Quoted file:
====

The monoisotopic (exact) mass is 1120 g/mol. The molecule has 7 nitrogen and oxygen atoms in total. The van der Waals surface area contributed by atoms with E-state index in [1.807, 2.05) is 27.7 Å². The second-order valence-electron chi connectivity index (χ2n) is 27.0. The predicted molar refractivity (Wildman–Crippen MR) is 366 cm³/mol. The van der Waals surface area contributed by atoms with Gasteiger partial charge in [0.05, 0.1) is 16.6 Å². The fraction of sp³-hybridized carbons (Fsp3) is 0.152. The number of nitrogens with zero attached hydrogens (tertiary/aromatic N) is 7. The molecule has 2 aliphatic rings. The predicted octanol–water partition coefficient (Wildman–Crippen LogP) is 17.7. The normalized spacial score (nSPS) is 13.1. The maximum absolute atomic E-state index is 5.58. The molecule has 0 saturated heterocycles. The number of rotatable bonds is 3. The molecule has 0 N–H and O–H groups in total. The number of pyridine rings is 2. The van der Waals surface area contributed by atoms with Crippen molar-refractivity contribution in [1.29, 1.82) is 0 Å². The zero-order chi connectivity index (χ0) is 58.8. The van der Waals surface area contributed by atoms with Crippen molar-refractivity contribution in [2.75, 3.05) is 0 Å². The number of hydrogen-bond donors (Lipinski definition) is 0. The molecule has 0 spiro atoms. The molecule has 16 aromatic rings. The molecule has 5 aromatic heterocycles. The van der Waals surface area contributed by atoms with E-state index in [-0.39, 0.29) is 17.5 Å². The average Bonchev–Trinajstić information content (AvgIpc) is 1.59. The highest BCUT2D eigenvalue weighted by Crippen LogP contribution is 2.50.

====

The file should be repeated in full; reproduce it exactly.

The monoisotopic (exact) mass is 1120 g/mol. The molecule has 7 nitrogen and oxygen atoms in total. The van der Waals surface area contributed by atoms with E-state index in [1.807, 2.05) is 27.7 Å². The second-order valence-electron chi connectivity index (χ2n) is 27.0. The predicted molar refractivity (Wildman–Crippen MR) is 366 cm³/mol. The van der Waals surface area contributed by atoms with Gasteiger partial charge in [0.05, 0.1) is 16.6 Å². The fraction of sp³-hybridized carbons (Fsp3) is 0.152. The number of nitrogens with zero attached hydrogens (tertiary/aromatic N) is 7. The molecule has 2 aliphatic rings. The predicted octanol–water partition coefficient (Wildman–Crippen LogP) is 17.7. The normalized spacial score (nSPS) is 13.1. The maximum absolute atomic E-state index is 5.58. The molecule has 0 saturated heterocycles. The number of rotatable bonds is 3. The molecule has 0 N–H and O–H groups in total. The number of pyridine rings is 2. The van der Waals surface area contributed by atoms with Crippen molar-refractivity contribution in [1.29, 1.82) is 0 Å². The zero-order chi connectivity index (χ0) is 58.8. The van der Waals surface area contributed by atoms with Crippen molar-refractivity contribution in [2.75, 3.05) is 0 Å². The number of hydrogen-bond donors (Lipinski definition) is 0. The molecule has 0 spiro atoms. The molecule has 16 aromatic rings. The molecule has 5 aromatic heterocycles. The van der Waals surface area contributed by atoms with E-state index in [-0.39, 0.29) is 17.5 Å². The average Bonchev–Trinajstić information content (AvgIpc) is 1.59. The highest BCUT2D eigenvalue weighted by Crippen LogP contribution is 2.50.